Hawaii events to honor Year of Rumi, Sufi poet of tolerance
Americans who haven't heard of Rumi probably will soon as the world celebrates the 800th birthday of the 13th century Sufi poet and mystic.
UNESCO (United Nations Educational, Scientific and Cultural Organization) declared 2007 the International Year of Rumi. Rumi fans are celebrating with concerts and readings, while the Whirling Dervishes, inspired by Rumi, perform their spinning sacred dance around the world on tour.
With the tensions between the Islamic and Western worlds, many may welcome an occasion to reflect on Rumi's message of love and tolerance, of an essential connection that transcends individual religions. While Islam is often perceived in terms of its extremists, its laws and its veils, Rumi shows us the "inner secret" of Islam, an experience of Divine Presence that is transcendent, all-pervading and also imminent.
Jelaluddin Loras, who lives on Maui and in Turkey and is founder of the Mevlevi Order of America, has spent the last quarter-century bringing the teachings of Mevlana Jalaluddin Rumi to the West. When asked to distill the modern relevance of Sufism, the Islamic mystical tradition into which Rumi was born, Loras said, "Whatever religion you belong to, whatever color you are, whether man or woman, young or old, rich or poor, you are the most precious diamond of God."
The Mevlevi Order of America will produce a celebration of the Year of Rumi with the traditional Whirling Ceremony Dec. 7 on Oahu and Dec. 10 on Maui. Famed Turkish musicians are coming to lend their talents along with whirlers and musicians from Turkey, the United States, Mexico and Palestine.
Rumi was born in what is now Afghanistan, in a city on the verge of invasion by the Mongols. He followed his father as a respected Islamic scholar, but after an encounter with a traveling Sufi dervish, Rumi blossomed within Islam's mystic tradition. After his death, his followers founded the Mevlevi Sufi order, one of several Sufi orders that hold Rumi in high esteem.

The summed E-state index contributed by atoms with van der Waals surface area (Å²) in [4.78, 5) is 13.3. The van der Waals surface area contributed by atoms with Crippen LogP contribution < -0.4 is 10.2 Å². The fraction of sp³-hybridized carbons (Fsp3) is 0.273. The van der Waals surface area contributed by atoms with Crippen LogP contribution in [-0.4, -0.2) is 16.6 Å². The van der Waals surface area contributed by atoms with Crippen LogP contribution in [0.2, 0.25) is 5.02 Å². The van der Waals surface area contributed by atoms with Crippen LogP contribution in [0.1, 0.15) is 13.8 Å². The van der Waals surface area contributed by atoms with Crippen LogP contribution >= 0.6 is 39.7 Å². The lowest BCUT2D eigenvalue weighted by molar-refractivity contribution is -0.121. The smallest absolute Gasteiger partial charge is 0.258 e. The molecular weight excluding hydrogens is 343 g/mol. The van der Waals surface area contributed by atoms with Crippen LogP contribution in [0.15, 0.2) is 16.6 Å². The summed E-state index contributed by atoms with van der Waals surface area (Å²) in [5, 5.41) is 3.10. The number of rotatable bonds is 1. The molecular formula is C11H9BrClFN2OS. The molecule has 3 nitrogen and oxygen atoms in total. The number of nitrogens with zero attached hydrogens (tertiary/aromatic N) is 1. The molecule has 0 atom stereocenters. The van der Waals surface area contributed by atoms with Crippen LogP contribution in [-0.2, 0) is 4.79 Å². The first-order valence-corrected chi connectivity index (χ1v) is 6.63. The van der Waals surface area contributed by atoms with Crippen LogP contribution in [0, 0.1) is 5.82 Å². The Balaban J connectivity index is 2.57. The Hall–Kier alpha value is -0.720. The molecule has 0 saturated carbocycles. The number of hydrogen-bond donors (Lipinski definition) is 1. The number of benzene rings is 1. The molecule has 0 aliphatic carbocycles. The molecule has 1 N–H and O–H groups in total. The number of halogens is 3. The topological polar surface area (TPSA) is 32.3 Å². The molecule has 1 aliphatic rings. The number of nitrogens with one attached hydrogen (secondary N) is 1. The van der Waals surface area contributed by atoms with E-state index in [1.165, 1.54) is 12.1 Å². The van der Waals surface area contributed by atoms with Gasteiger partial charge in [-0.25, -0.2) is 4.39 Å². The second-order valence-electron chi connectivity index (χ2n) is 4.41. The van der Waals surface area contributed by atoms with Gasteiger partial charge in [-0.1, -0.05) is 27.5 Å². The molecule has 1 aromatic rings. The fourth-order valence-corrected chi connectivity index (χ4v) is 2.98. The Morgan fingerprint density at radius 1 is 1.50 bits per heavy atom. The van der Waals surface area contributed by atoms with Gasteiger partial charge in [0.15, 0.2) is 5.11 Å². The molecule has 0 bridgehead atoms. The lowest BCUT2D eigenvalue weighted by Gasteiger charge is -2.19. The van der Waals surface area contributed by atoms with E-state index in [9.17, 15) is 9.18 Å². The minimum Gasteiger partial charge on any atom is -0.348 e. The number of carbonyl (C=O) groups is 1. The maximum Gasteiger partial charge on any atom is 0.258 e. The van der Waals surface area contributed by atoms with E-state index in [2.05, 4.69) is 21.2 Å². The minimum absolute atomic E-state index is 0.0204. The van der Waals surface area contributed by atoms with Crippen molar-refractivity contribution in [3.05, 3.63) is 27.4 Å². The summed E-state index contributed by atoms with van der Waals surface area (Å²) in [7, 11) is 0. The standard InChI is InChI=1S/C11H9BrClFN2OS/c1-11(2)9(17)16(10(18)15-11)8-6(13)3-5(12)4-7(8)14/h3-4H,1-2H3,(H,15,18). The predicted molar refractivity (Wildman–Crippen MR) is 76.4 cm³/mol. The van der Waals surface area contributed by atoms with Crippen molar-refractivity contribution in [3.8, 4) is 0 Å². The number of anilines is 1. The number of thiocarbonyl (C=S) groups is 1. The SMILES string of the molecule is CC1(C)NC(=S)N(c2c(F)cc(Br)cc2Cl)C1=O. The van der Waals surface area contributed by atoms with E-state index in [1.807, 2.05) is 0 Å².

He is known in America today for his poetry. His best-known work is the Masnavi, five volumes of rhyming couplets in a complex poetic form that incorporate stories, commentaries and prayers. Many consider it a surprising illumination of the Quran. Celebrated foremost in Turkey, Iran, Afghanistan and South Asia, Rumi translations have been found in American bookshelves since 1995 after poet Coleman Barks translated selections in "The Essential Rumi," which has sold more than 500,000 copies.
Honolulu Rumi fans quietly celebrated Rumi's birthday Sept. 30 in small gatherings or alone savoring lines like these: "Let the beauty we love be what we do. There are hundreds of ways to kneel and kiss the ground."
Public celebrations are traditionally held in December, the month of Rumi's death, to celebrate the anniversary of his return to the "Divine Beloved" -- God.
Rumi's poetry has already found a home on our bookshelves, speaking to us in images of love with freshness and immediacy. The Year of Rumi's Whirling Ceremonies in Hawaii, with authentic music and sacred dance, may bring true flavor and aroma to our Western understanding of Rumi.
Valerie Noor Karima Payton
is a board member of The All Believers Network, a Honolulu-based interfaith organization. She leads Dances of Universal Peace (also known as Sufi dancing) and with her husband acts as center leader for Honolulu's chapter of the Mevlevi Order of America. She can be reached at firstname.lastname@example.org